The value of gold lies in that it is a hard, physical asset that is perceived as a store of value. The markets have reacted to falling global yields by buying into precious metals, perhaps due to a mixture of lower confidence in central banks to manage the values of fiat currencies (race to the bottom), as well as the lowered opportunity cost of holding a zero-yielding asset like gold (compare this to buying a negative-yielding bond).
Central banks are mandated to make independent monetary decisions, but the Fed is not sufficiently shielded from “Teflon” Trump, who seems to be playing by his own rules at the moment. Trump has said he would nominate two members to serve on the Fed board – Judy Shelton and Christopher Waller – both who will presumably be more accommodative to Trump’s interest rate ambitions. With Trump fiercely pushing the Fed to lower interest rates, and US-China trade tensions (engineered by Trump?) in the backdrop, Powell and co. are likely to continue cutting interest rates. Even if Powell wishes to retain some semblance of independence and refutes Trump (which he has been doing, somewhat), his vice-chairman Richard Clarida has been very vocal in championing lower interest rates, along with some other voting members like James Bullard.
US locking horns with China will no doubt serve as a huge headwind for yields, as China has now resorted to using currency depreciation as a weapon to counter Trump’s punitive tariffs. While tariffs will push up the costs of Chinese goods to US buyers, the weaker CNH will help lower these costs. China let the CNH weaken past 7.00 against the USD this week for the first time since 2008, causing the US to label China a currency manipulator. While China fixed the CNH at a stronger level below 7.00 against the USD later in the week, which caused a relief risk-on rally in equities, it is now extremely clear that the country is willing to depreciate its currency if backed into a corner. A currency war will undoubtedly place more pressure on the Fed to act to lower interest rates more aggressively to weaken the USD in turn.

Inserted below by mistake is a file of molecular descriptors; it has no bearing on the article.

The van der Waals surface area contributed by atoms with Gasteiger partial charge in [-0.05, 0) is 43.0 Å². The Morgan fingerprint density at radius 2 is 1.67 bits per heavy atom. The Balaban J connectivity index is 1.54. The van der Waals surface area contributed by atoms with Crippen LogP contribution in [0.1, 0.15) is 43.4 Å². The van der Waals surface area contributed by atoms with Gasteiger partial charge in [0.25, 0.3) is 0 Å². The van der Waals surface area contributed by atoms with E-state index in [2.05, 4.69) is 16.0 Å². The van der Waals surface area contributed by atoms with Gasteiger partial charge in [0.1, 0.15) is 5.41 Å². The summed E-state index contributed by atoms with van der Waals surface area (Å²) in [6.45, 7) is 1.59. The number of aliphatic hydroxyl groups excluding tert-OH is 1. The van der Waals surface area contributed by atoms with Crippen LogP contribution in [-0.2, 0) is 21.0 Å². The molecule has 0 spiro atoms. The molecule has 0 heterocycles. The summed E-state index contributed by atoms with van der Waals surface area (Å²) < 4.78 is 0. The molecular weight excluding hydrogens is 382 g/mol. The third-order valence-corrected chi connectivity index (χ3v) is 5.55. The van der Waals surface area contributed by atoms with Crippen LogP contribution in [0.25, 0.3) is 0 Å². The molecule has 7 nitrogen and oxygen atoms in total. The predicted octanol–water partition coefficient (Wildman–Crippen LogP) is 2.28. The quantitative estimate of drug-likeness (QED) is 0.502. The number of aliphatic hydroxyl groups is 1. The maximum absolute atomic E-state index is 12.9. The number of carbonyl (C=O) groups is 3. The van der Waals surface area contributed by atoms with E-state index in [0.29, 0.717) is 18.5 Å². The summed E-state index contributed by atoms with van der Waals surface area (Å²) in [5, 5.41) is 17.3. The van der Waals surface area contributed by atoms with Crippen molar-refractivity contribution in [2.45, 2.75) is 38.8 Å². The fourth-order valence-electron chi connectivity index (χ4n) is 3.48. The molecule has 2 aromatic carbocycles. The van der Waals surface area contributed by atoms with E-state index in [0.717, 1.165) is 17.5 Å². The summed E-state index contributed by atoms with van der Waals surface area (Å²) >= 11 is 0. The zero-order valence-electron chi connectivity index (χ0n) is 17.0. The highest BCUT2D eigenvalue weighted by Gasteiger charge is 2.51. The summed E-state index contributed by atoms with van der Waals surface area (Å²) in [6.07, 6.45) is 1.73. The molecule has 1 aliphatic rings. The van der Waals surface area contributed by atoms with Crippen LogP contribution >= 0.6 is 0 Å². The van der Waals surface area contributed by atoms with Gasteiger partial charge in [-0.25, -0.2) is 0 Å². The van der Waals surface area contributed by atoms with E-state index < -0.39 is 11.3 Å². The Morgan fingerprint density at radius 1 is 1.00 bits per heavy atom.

Price Chart: USD/CNH
From a technical perspective, gold has broken out from a large base ($1,050 to $1,380) which has bound prices for the past 5-6 years. This year’s massive break out above the $1,380 resistance has led to a stellar rally, which I believe will be a very sustained one. In my marketplace service, I have successfully identified high risk-reward technical set-ups for my subscribers to hop onto the long gold trade based on charts. These have been the results thus far, where I managed to extract more than 11% in absolute gains, with each trade lasting for just 2 weeks.
In summary, geopolitical and macroeconomic developments point towards a more protectionist and “to each his own” environment, which is a huge paradigm shift away from decades of globalisation. Central banks have been placed in an unenviable position of “one-upping” each other in cutting interest rates quickly and forcefully, in a race to the bottom that will likely send yields much lower and gold much higher.